Economist John Maynard Keynes described the action of rational agents in a market using an analogy based on a fictional newspaper contest, in which entrants are asked to choose from a set of six photographs of women that are the “most beautiful.” Those who picked the most popular face are then eligible for a prize.
A naive strategy would be to choose the face that, in the opinion of the entrant, is the most beautiful. A more sophisticated contest entrant, wishing to maximize the chances of winning a prize, would think about what the majority perception of beauty is, and then make a selection based on some inference from his knowledge of public perceptions. This can be carried one step further to take into account the fact that other entrants would each have their own opinion of what public perceptions are. Thus the strategy can be extended to the next order and the next and so on, at each level attempting to predict the eventual outcome of the process based on the reasoning of other rational agents.
“It is not a case of choosing those [faces] that, to the best of one’s judgment, are really the prettiest, nor even those that average opinion genuinely thinks the prettiest. We have reached the third degree where we devote our intelligences to anticipating what average opinion expects the average opinion to be. And there are some, I believe, who practice the fourth, fifth and higher degrees.” (Keynes, General Theory of Employment Interest and Money, 1936).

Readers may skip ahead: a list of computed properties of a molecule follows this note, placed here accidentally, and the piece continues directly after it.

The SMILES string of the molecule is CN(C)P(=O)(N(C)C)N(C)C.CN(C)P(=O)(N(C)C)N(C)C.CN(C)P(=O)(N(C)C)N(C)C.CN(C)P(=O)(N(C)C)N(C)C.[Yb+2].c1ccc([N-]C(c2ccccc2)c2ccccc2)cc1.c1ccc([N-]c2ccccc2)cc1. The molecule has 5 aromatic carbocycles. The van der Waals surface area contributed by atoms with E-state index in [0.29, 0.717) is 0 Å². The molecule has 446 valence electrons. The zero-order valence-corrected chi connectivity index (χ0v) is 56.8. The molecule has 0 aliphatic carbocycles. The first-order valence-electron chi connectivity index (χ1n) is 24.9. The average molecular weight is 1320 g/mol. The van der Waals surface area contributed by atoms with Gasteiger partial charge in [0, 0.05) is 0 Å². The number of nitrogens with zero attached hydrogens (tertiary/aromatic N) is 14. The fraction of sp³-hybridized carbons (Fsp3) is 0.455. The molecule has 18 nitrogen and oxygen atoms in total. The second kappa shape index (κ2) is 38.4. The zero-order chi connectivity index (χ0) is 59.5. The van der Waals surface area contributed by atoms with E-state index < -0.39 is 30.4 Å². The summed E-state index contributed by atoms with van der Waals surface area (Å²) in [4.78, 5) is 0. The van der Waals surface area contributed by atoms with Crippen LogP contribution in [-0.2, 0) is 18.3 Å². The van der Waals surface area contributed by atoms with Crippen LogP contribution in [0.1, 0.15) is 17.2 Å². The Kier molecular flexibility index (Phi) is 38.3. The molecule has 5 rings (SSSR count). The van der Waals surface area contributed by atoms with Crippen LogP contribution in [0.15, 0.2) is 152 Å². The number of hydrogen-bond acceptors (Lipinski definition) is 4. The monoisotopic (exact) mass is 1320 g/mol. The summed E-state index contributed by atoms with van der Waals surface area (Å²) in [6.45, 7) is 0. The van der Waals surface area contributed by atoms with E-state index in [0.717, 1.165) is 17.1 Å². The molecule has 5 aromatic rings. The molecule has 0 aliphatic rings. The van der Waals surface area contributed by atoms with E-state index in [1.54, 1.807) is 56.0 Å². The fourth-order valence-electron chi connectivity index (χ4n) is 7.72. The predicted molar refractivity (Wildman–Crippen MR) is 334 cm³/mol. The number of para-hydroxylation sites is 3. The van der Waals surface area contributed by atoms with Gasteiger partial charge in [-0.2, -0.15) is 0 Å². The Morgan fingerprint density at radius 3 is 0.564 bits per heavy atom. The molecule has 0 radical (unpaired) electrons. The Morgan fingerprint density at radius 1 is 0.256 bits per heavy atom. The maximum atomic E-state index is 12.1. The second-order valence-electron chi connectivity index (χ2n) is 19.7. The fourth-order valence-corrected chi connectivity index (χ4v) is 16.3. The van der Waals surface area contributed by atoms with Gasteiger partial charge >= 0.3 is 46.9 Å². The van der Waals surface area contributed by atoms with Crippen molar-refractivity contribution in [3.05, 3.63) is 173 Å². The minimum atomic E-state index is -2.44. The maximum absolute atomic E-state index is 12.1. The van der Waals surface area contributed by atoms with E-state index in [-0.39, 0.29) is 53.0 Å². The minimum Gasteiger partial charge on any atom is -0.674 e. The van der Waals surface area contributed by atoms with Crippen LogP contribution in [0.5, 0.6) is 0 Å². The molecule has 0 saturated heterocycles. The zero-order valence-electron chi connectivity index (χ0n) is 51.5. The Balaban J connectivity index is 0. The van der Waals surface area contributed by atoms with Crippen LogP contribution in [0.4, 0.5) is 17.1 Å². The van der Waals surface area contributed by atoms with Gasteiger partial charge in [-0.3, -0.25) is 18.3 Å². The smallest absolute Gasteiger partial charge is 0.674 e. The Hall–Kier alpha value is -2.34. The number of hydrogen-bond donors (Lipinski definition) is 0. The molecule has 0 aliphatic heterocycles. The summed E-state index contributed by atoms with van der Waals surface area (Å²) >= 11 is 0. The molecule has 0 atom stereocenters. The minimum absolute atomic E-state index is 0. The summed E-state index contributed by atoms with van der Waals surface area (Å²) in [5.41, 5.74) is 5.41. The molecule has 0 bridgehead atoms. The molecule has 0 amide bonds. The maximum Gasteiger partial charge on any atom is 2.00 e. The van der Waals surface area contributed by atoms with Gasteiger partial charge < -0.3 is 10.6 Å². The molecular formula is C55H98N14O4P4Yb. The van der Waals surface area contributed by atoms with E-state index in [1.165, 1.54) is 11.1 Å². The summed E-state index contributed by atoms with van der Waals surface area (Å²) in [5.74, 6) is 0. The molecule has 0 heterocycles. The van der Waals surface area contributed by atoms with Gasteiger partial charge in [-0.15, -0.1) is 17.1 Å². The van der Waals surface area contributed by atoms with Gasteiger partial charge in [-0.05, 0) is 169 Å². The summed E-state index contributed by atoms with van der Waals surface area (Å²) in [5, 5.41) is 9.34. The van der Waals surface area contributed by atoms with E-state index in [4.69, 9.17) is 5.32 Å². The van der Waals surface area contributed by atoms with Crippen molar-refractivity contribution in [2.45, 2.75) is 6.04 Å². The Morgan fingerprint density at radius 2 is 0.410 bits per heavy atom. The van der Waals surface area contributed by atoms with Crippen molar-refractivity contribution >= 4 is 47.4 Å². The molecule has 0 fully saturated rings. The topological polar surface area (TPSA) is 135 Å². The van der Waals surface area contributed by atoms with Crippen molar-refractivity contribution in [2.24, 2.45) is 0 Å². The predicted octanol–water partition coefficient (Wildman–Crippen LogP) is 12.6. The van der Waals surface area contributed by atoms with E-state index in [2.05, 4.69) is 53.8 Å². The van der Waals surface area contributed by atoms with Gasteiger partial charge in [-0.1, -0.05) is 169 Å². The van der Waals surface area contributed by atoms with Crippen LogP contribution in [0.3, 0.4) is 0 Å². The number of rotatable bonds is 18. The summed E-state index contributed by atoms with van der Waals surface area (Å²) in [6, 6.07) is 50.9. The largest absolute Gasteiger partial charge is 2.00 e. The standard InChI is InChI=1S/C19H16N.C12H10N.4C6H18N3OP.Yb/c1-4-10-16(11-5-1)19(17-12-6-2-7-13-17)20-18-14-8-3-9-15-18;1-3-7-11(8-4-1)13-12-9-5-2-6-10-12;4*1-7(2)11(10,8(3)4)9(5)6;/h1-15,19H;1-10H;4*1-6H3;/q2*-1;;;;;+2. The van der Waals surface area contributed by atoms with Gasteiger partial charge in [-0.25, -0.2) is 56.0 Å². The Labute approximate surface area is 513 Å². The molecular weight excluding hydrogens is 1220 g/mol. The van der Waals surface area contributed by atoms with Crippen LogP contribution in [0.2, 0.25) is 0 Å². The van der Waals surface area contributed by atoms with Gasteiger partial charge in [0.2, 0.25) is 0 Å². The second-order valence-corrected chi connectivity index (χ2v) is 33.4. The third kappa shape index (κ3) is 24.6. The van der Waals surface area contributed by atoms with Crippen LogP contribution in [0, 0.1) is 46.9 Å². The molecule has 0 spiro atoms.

•Players choose a number from 0 to 100 (all numbers allowed, including decimals). •Teacher collects all of the chosen numbers.
•Teacher averages the numbers. Call the average X.
•Teacher calculates 2/3 of X. Let Y = (2/3)X.
•Player whose number is closest to Y wins a prize.
•If there is a tie, tied players split the prize.